JMIR Formative Research

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EISSN : 2561-326X
Published by: JMIR Publications (10.2196)
Total articles ≅ 1,206
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Nisha K Jose, Clint Vaz, ,
Published: 13 May 2022
JMIR Formative Research, Volume 6; https://doi.org/10.2196/37124

Abstract:
Background: India has the greatest burden of tuberculosis (TB). However, over 15% of the people on antitubercular therapy (ATT) in India are nonadherent. Several adherence monitoring techniques deployed in India to enhance ATT adherence have had modest effects. Increased adoption of mobile phones and other technologies pose potential solutions to measuring and intervening in ATT adherence. Several technology-based interventions around ATT adherence have been demonstrated in other countries. Objective: The objective of our study was to understand the acceptance of mobile phone adherence supports for ATT using self-administered quantitative measures among patients with TB in South India. Methods: This exploratory study was conducted at a TB treatment center (TTC) at a tertiary care center in Thrissur District, Kerala, India. We recruited 100 patients with TB on ATT using convenience sampling after obtaining written informed consent. Trained study staff administered the questionnaire in Malayalam, commonly spoken in Kerala, India. We used frequency, mean, median, and SD or IQR to describe the data. Results: Of the 100 participants diagnosed with TB on ATT, 90% used mobile phones routinely, and 84% owned a mobile phone. Ninety-five percent of participants knew how to use the calling function, while 65% of them did not know how to use the SMS function on their mobile phone. Overall, 89% of the participants did not consider mobile phone–based ATT adherence interventions an intrusion in their privacy, and 93% did not fear stigma if the adherence reminder was received by someone else. Most (95%) of the study participants preferred mobile phone reminders instead of directly observed treatment, short-course. Voice calls (n=80, 80%) were the more preferred reminder modality than SMS reminders (n=5, 5%). Conclusions: Mobile phones are likely an acceptable platform to deliver ATT adherence interventions among individuals with TB in South India. Preference of voice call reminders may inform the architecture of future adherence interventions surrounding ATT in South India.
Kristen Zentner, , Paige Ethridge, ,
Published: 13 May 2022
JMIR Formative Research, Volume 6; https://doi.org/10.2196/35535

Abstract:
Background: The COVID-19 pandemic has resulted in unprecedented uptake of telepsychology services; however, clinicians have mixed attitudes toward virtual technologies. Objective: This study (1) explored clinicians’ experiences of and intentions to use video, telephone, and in-person services, and (2) tested the utility of the unified theory of acceptance and use of technology (UTAUT) to predict clinicians’ intentions to offer telepsychology after the COVID-19 pandemic. Methods: Clinician satisfaction and therapeutic alliance were compared across in-person, video, and telephone services, while technology attitudes and intention to use after the pandemic were compared across video and telephone services among 118 addiction and mental health clinicians during the COVID-19 pandemic. Results: Clinicians reported more positive experiences with in-person services than both virtual technologies; further, clinicians reported greater positive experiences, attitudes, and intentions to use video services than telephone services across measures. Based on the UTAUT, performance expectancy positively predicted concurrent intentions to use video services (β=0.46; P<.001) and telephone services (β=0.35; P<.001) after the pandemic. Social influence (β=0.24; P=.004) and facilitating conditions (β=0.19; P=.03) additionally predicted the intention to use telephone services. Conclusions: Clinicians rated in-person services more positively than virtual technologies, with video services perceived more positively than telephone services. Performance expectancy was the primary facilitator of the uptake of both virtual modalities.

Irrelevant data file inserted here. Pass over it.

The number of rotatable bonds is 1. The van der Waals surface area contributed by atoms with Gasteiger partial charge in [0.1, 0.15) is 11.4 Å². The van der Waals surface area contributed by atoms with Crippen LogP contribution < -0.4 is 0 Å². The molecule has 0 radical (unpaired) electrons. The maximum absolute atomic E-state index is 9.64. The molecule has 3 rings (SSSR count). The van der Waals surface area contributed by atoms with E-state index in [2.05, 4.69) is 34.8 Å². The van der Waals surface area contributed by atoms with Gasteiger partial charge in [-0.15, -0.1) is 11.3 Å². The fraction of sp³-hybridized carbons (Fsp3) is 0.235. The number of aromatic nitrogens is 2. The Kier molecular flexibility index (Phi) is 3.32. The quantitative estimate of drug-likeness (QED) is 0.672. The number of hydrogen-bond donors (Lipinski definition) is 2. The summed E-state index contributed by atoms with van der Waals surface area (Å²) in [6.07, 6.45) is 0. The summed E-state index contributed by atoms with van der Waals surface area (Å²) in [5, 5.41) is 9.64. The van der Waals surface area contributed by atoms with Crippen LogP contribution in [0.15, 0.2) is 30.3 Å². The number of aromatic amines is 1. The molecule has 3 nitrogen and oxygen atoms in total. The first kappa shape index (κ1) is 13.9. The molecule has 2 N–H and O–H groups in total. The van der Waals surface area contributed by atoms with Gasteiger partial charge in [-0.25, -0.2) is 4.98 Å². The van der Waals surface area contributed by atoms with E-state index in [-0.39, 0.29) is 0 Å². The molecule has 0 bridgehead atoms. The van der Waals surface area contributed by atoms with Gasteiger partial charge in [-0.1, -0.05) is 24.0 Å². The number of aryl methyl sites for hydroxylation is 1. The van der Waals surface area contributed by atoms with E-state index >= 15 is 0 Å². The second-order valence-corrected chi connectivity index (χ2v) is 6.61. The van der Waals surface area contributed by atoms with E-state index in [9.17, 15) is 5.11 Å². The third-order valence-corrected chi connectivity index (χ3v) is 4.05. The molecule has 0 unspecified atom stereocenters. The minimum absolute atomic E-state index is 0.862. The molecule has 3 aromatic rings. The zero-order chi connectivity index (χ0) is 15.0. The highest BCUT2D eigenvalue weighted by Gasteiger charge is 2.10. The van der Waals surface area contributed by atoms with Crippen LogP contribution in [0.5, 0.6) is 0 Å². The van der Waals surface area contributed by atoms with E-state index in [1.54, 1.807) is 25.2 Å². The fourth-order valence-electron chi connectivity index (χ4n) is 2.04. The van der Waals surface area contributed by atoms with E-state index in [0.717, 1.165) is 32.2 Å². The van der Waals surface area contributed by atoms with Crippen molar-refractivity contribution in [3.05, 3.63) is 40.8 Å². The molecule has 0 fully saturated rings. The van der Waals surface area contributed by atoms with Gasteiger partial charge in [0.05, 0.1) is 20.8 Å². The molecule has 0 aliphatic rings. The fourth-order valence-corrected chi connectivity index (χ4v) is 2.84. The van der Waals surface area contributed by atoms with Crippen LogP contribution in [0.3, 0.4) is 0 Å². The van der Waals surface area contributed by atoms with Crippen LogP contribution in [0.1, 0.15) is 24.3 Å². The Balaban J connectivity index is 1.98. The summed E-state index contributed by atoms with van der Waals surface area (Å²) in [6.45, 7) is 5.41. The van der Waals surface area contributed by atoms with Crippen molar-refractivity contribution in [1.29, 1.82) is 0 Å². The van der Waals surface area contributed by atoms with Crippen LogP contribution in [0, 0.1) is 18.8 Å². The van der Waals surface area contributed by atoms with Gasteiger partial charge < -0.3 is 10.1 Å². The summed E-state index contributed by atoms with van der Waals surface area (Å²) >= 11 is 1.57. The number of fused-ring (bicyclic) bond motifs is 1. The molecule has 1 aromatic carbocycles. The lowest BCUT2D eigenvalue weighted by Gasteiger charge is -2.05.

Published: 13 May 2022
JMIR Formative Research, Volume 6; https://doi.org/10.2196/34021

Abstract:
Background: Digital health interventions have been shown to improve data quality and health services in low- and middle-income countries (LMICs). Nonetheless, in LMICs, systematic assessments of time saved with the use of digital tools are rare. We ran a set of cluster-randomized controlled trials as part of the implementation of a digital maternal and child health registry (eRegistry) in the West Bank, Palestine. Objective: In the eRegTime study, we compared time spent on health information management in clinics that use the eRegistry versus the existing paper-based documentation system. Methods: Intervention (eRegistry) and control (paper documentation) arms were defined by a stratified random subsample of primary health care clinics from the concurrent eRegQual trial. We used time-motion methodology to collect data on antenatal care service provision. Four observers used handheld tablets to record time-use data during one working day per clinic. We estimated relative time spent on health information management for booking and follow-up visits and on client care using mixed-effects linear regression. Results: In total, 22 of the 24 included clinics (12 intervention, 10 control) contributed data; no antenatal care visits occurred in the other two clinics during the study period. A total of 123 and 118 consultations of new pregnancy registrations and follow-up antenatal care visits were observed in the intervention and control groups, respectively. Average time spent on health information management for follow-up antenatal care visits in eRegistry clinics was 5.72 minutes versus 8.10 minutes in control clinics (adjusted relative time 0.69, 95% CI 0.60-0.79; P<.001), and 15.26 minutes versus 18.91 minutes (adjusted relative time 0.96, 95% CI 0.61-1.50; P=.85) for booking visits. The average time spent on documentation, a subcategory of health information management, was 5.50 minutes in eRegistry clinics versus 8.48 minutes in control clinics (adjusted relative time 0.68, 95% CI 0.56-0.83; P<.001). While the average time spent on client care was 5.01 minutes in eRegistry clinics versus 4.91 minutes in control clinics, some uncertainty remains, and the CI was consistent with eRegistry clinics using less, the same, or more time on client care compared to those that use paper (adjusted relative time 0.85, 95% CI 0.64-1.13; P=.27). Conclusions: The eRegistry captures digital data at point of care during client consultations and generates automated routine reports based on the clinical data entered. Markedly less time (plausibly a saving of at least 18%) was spent on health information management in eRegistry clinics compared to those that use paper-based documentation. This is likely explained by the fact that the eRegistry requires lesser repetitive documentation work than paper-based systems. Adoption of eRegistry-like systems in comparable settings may save valuable and scarce health care resources. Trial Registration: ISRCTN registry ISRCTN18008445; https://doi.org/10.1186/ISRCTN18008445 International Registered Report Identifier (IRRID): RR2-10.2196/13653